Over the next few weeks, Green Bay area business and community leaders will be seeing a lot of Laurie Radke.
The newly hired president of the Green Bay Area Chamber of Commerce is on a listening tour of sorts – meeting with members and other business, community and education leaders to gather as much information as she can.
“It’s the community’s chamber, not mine, and I want to make sure that what we’re doing is what they’re asking for,” Radke says. “Listening and collaboration are essential to ensuring the chamber’s future and the work that needs to be done to make sure we’re a viable organization serving the business community’s needs.”
But Radke, 45, who replaces Paul Jadin (tapped by the governor in January to lead the Wisconsin Economic Development Corp.) is confident about the chamber’s future and its role as a community leader to drive collaboration and champion causes essential to helping businesses to not only survive, but thrive.
“I’m excited about the chamber’s possibilities and how we can work with other organizations to make this community a better place to live,” Radke says.
Radke’s face isn’t the only new one on the New North business scene. Earlier this year, Shannon Full joined the Fox Cities Chamber of Commerce & Industry as president and CEO, replacing longtime leader Bill Welch. Their arrival – mere months apart – re-energized chamber members looking for new ideas and a fresh approach to doing business.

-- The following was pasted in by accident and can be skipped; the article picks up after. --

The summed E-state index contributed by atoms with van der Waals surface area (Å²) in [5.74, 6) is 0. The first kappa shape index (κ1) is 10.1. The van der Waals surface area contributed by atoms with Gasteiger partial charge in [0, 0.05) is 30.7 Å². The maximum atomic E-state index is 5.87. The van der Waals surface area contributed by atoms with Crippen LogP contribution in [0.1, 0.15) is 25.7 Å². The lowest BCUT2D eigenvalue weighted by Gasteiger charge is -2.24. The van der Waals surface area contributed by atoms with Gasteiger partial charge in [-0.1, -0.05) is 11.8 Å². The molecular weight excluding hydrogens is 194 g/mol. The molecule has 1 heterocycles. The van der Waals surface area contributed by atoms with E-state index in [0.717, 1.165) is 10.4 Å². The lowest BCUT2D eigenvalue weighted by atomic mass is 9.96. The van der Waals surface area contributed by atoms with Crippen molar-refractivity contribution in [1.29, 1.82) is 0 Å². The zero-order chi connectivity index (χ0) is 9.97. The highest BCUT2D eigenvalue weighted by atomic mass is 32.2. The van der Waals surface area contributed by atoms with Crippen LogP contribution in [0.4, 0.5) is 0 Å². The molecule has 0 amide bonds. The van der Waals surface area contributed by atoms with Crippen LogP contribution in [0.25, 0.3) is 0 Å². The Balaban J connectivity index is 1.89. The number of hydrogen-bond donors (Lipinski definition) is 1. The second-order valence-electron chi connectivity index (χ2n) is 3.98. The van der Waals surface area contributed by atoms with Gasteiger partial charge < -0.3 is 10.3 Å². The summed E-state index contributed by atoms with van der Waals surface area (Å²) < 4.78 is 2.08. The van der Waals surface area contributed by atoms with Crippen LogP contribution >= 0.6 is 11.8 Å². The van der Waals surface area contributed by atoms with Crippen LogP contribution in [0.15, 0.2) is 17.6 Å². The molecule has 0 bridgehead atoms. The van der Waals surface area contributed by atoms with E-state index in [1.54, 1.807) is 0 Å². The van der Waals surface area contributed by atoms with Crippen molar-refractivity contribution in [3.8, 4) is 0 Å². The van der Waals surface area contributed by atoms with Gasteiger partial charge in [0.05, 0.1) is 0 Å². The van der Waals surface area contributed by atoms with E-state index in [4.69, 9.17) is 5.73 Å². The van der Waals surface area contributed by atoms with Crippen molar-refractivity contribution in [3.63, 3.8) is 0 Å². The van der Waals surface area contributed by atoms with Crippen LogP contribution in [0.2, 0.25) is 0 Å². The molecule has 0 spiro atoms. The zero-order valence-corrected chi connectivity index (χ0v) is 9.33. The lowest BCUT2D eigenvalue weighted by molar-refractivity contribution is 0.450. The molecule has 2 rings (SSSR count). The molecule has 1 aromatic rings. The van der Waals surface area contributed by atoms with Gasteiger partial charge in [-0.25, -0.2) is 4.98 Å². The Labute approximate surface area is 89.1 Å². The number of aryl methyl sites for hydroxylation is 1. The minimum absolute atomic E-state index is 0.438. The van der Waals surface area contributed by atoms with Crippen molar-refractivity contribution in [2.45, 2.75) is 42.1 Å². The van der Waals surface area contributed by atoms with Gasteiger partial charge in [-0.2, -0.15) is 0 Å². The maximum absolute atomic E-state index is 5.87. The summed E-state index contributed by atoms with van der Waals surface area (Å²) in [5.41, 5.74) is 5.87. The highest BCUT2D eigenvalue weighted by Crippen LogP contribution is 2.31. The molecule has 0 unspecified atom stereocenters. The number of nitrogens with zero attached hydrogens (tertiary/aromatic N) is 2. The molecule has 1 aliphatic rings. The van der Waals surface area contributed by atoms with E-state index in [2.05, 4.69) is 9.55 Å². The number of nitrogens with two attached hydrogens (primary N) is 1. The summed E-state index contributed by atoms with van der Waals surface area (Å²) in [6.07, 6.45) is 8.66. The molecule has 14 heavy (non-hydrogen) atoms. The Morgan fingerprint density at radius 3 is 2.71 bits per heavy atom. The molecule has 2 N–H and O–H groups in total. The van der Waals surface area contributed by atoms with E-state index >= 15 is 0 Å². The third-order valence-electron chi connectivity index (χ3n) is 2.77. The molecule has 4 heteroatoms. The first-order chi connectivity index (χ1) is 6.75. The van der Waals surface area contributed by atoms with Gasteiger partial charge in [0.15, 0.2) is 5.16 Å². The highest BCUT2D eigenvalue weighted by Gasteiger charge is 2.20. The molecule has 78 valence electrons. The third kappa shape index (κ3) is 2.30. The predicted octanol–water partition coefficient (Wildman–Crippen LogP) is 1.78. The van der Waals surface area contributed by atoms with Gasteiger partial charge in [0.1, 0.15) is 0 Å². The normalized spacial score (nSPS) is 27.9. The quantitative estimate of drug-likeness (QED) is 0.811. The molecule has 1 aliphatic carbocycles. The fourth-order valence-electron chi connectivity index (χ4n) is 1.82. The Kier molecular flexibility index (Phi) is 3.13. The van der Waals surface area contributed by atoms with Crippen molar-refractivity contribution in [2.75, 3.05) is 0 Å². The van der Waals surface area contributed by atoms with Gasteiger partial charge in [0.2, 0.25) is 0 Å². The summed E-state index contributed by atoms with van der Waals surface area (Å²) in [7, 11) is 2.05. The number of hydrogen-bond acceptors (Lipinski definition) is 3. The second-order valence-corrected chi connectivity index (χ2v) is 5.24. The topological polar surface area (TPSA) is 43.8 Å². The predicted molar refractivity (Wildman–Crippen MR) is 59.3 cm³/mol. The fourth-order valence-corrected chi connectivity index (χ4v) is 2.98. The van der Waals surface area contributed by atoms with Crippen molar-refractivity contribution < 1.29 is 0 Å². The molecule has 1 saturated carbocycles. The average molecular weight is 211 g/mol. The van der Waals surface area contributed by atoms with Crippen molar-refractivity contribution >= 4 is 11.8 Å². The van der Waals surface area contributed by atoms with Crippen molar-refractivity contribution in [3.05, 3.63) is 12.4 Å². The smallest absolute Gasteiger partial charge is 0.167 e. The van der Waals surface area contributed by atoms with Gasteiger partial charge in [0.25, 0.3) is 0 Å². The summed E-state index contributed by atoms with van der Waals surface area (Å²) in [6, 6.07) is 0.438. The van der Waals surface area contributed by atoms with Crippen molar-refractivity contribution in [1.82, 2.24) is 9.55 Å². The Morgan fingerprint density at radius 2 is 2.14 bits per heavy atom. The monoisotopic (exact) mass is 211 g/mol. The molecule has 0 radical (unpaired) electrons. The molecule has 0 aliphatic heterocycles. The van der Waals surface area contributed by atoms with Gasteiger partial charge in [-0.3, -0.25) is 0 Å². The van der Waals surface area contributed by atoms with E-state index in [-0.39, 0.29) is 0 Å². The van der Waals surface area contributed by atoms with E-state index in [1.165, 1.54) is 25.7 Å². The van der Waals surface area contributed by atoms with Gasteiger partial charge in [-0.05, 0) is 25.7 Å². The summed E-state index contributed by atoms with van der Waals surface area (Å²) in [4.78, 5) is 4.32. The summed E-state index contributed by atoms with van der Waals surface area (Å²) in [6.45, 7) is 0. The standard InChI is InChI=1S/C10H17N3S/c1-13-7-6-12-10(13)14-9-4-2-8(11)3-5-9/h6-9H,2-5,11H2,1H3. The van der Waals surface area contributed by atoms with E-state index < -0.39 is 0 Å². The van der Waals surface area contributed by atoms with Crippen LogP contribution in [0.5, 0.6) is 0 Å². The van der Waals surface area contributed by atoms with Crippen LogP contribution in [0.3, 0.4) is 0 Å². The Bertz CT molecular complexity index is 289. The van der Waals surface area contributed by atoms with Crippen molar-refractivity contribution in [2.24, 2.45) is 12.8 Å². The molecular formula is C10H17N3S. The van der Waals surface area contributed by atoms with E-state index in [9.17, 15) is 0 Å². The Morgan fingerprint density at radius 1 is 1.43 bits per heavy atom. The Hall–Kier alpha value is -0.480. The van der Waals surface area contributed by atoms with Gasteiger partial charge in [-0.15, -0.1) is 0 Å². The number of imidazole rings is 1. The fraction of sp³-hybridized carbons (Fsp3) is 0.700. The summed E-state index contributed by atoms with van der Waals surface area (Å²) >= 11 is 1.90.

Full, 36 (see “Face Time,” April 2011 Insight) has already replaced the typical chamber dinner at the Radisson Paper Valley Hotel with a red carpet-themed gathering (The Event, which made its gala splash Nov. 3) at the Fox Cities Performing Arts Center, and is bubbling with ideas for engaging members in new ways.
Businesspeople up and down the U.S. 41 corridor are intrigued by the possibilities in store as they anticipate more changes from these two leaders who seem to have much in common. No doubt they will be unique from each other: Radke comes with a longtime understanding of business needs in the Greater Green Bay area and Full, with a perspective leading chambers in such diverse communities as Cedar Rapids, Iowa; Melbourne, Fla., and Twin Cities North in Minnesota.
“I’m excited to have another strong woman involved in the industry. Laurie has a lot of talents to share with the community,” Full says.
Listening to businesses
Radke is no stranger to working with businesses. For the past seven years, she served as dean of corporate training and economic development at Northeast Wisconsin Technical College. There, she fostered key relationships with businesses as she took the college’s contracted corporate training program from making about $1.5 million to more than $4 million annually.